In early afternoon they moved forward in ten columns "each [of] about a thousand men, all advancing as if carrying out a parade-ground drill." The German defenders were astounded by the sight of an "entire front covered with the [British] infantry." They stood up, some even on the parapet of the trench, and fired triumphantly into the mass of men advancing across the open grassland. The machine gunners had opened fire at 1,500 yards range. "Never had machine guns had such straightforward work to do … with barrels becoming hot and swimming in oil, they traversed to and fro along the [British] ranks; one machine gun alone fired 12,500 rounds that afternoon. The effect was devastating. The [British] could be seen falling literally in hundreds, but they continued their march in good order and without interruption" until they reached the unbroken wire of the German's second position: "Confronted by this impenetrable obstacle the survivors turned and began to retire."
End of long quote. That's war for you. Of course, one can easily find accounts just as grisly from Antietam and Gettysburg, Omaha Beach and Iwo Jima, Stalingrad and Inchon, or a hundred other battlefields of the industrial age.
But then, in the middle of the last century, civilized nations stopped engaging in the wholesale massacre of each other's young men. Why?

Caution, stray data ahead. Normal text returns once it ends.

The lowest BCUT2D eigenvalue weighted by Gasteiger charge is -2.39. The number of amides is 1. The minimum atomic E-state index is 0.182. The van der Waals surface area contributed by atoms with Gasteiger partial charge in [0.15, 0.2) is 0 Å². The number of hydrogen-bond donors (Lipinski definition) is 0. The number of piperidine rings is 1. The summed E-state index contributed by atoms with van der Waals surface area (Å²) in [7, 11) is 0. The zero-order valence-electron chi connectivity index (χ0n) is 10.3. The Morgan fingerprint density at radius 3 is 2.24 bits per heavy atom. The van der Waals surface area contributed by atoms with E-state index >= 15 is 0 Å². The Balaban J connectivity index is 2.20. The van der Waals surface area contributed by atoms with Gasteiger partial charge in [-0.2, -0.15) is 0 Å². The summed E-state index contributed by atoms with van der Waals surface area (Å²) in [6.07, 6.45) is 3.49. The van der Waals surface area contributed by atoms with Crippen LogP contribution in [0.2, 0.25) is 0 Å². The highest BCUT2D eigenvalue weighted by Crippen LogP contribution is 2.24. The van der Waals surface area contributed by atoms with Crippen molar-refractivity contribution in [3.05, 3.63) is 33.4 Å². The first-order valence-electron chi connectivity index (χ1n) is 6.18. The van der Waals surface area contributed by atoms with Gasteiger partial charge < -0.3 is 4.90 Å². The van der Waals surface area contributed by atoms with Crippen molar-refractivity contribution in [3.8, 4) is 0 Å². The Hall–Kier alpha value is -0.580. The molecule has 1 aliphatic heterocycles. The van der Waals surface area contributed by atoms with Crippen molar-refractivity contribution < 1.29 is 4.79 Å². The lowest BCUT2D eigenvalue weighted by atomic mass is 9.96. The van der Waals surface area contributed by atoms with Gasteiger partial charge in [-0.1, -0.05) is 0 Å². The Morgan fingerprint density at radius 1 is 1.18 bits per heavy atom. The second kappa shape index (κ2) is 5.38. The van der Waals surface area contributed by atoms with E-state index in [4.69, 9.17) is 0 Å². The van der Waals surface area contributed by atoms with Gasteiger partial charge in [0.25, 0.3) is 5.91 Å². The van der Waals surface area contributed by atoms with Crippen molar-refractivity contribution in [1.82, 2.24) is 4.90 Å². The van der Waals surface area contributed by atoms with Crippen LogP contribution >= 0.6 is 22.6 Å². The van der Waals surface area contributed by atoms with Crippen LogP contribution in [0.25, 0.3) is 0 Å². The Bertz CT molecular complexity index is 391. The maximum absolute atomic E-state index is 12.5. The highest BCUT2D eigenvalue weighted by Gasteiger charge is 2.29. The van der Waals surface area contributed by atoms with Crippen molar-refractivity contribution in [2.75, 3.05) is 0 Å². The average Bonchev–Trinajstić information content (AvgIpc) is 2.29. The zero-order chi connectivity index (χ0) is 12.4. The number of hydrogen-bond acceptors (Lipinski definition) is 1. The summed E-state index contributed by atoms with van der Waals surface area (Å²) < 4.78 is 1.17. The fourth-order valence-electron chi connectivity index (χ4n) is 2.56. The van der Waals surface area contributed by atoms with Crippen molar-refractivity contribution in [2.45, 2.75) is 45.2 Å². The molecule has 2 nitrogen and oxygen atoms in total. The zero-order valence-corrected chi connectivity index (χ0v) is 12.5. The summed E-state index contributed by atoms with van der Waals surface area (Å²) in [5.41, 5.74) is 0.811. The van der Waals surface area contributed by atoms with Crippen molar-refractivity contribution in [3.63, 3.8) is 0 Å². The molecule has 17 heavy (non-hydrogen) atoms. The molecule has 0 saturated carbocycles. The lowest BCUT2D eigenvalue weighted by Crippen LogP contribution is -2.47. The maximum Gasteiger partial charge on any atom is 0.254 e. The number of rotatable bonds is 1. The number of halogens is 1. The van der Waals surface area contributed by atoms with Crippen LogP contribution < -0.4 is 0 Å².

The biggest reason was surely nuclear weapons. Paul Fussell wrote an essay titled "Thank God for the Atom Bomb." I echo the sentiment. I never had to face anything like the Battle of Loos, and odds are my son won't either.
There's nothing certain in human affairs, and if you were to tell me the human race ain't gonna study war no more, I'd raise a skeptical eyebrow. It's undoubtedly thanks to nukes that we've been spared any more of the mechanized mass slaughters of the 20th century, though. I'll give thanks for that, and hope that my nation always has more nukes than any other, and that they know it.
I shall also, though much more quietly, enjoy the thought that if nuclear push ever does come to nuclear shove, there will be no rear echelon in that war, and the politicians and armchair war lovers will be in the front line with the rest of us.